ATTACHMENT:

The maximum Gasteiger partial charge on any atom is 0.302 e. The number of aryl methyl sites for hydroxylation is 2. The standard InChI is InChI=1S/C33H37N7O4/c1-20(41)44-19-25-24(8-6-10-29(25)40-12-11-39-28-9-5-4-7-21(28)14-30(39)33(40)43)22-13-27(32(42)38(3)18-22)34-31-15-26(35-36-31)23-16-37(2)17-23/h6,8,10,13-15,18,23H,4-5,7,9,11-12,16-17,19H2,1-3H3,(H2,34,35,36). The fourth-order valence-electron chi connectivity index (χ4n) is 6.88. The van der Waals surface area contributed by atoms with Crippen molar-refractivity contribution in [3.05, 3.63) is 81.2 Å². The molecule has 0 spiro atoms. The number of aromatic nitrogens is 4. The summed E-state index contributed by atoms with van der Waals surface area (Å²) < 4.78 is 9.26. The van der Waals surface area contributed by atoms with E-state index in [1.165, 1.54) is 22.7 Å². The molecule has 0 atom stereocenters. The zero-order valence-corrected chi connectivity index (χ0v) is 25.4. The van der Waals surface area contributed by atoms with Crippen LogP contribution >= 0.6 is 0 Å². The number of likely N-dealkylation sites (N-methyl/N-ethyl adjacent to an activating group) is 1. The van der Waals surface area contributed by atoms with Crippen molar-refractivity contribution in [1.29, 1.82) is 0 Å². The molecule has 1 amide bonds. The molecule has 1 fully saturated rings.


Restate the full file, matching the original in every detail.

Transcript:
The maximum Gasteiger partial charge on any atom is 0.302 e. The number of aryl methyl sites for hydroxylation is 2. The standard InChI is InChI=1S/C33H37N7O4/c1-20(41)44-19-25-24(8-6-10-29(25)40-12-11-39-28-9-5-4-7-21(28)14-30(39)33(40)43)22-13-27(32(42)38(3)18-22)34-31-15-26(35-36-31)23-16-37(2)17-23/h6,8,10,13-15,18,23H,4-5,7,9,11-12,16-17,19H2,1-3H3,(H2,34,35,36). The fourth-order valence-electron chi connectivity index (χ4n) is 6.88. The van der Waals surface area contributed by atoms with Crippen molar-refractivity contribution in [3.05, 3.63) is 81.2 Å². The molecule has 0 spiro atoms. The number of aromatic nitrogens is 4. The summed E-state index contributed by atoms with van der Waals surface area (Å²) < 4.78 is 9.26. The van der Waals surface area contributed by atoms with E-state index in [1.165, 1.54) is 22.7 Å². The molecule has 0 atom stereocenters. The zero-order valence-corrected chi connectivity index (χ0v) is 25.4. The van der Waals surface area contributed by atoms with Crippen LogP contribution >= 0.6 is 0 Å². The number of likely N-dealkylation sites (N-methyl/N-ethyl adjacent to an activating group) is 1. The van der Waals surface area contributed by atoms with Crippen molar-refractivity contribution in [1.29, 1.82) is 0 Å². The molecule has 1 amide bonds. The molecule has 1 fully saturated rings.